Poverty, Social Divisions, and Conflict in Nepal

TitlePoverty, Social Divisions, and Conflict in Nepal
Publication TypeBook
Subtitle / Series TitlePolicy Research Working Paper by the World Bank
Year of Publication2007
AuthorsDo, Q-T, Iyer, L
VolumeWorking Paper 4228
Number of Pages40 pp.
PublisherThe World Bank Policy Research Group
Accession Number849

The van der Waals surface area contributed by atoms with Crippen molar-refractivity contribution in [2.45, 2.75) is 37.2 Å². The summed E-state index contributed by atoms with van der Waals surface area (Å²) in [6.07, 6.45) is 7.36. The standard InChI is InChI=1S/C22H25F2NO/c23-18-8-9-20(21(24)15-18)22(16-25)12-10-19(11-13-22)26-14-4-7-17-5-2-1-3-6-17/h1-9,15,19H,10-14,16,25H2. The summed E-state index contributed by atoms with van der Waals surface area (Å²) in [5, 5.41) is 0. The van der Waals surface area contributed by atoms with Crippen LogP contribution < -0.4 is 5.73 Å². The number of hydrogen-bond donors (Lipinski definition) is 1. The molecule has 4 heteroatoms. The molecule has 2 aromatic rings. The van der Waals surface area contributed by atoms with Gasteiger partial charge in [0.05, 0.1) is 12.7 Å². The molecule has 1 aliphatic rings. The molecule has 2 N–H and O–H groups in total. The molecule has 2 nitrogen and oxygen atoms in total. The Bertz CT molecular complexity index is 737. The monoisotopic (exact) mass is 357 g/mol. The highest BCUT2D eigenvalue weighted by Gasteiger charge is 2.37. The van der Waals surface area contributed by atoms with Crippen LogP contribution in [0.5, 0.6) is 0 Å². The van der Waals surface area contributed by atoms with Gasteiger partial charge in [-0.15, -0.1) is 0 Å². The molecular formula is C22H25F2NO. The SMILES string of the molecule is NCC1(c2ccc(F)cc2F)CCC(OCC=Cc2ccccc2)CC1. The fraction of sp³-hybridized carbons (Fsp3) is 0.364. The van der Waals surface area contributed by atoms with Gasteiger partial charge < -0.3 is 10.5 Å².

Since 1945, more than 70 civil wars have resulted in about 20 million deaths, displacing over 67 million people. Why do such conflicts occur and what sustains them? Quy-Toan Do and Lakshmi Iyer examine civil war in Nepal, finding that poverty is the single biggest determinant of whether a district will experience conflict. They estimate, over the period 1996-2004, that a 10 percentage point increase in poverty is associated with 24 additional conflict-related deaths in a district. Geographic variables such as elevation and forest cover also correlate significantly with conflict intensity. In contrast, variables measuring social divisions such as caste polarization or linguistic fractionalization do not have a significant association with conflict intensity, suggesting that support for conflict comes from economically deprived areas and not from social divisions.

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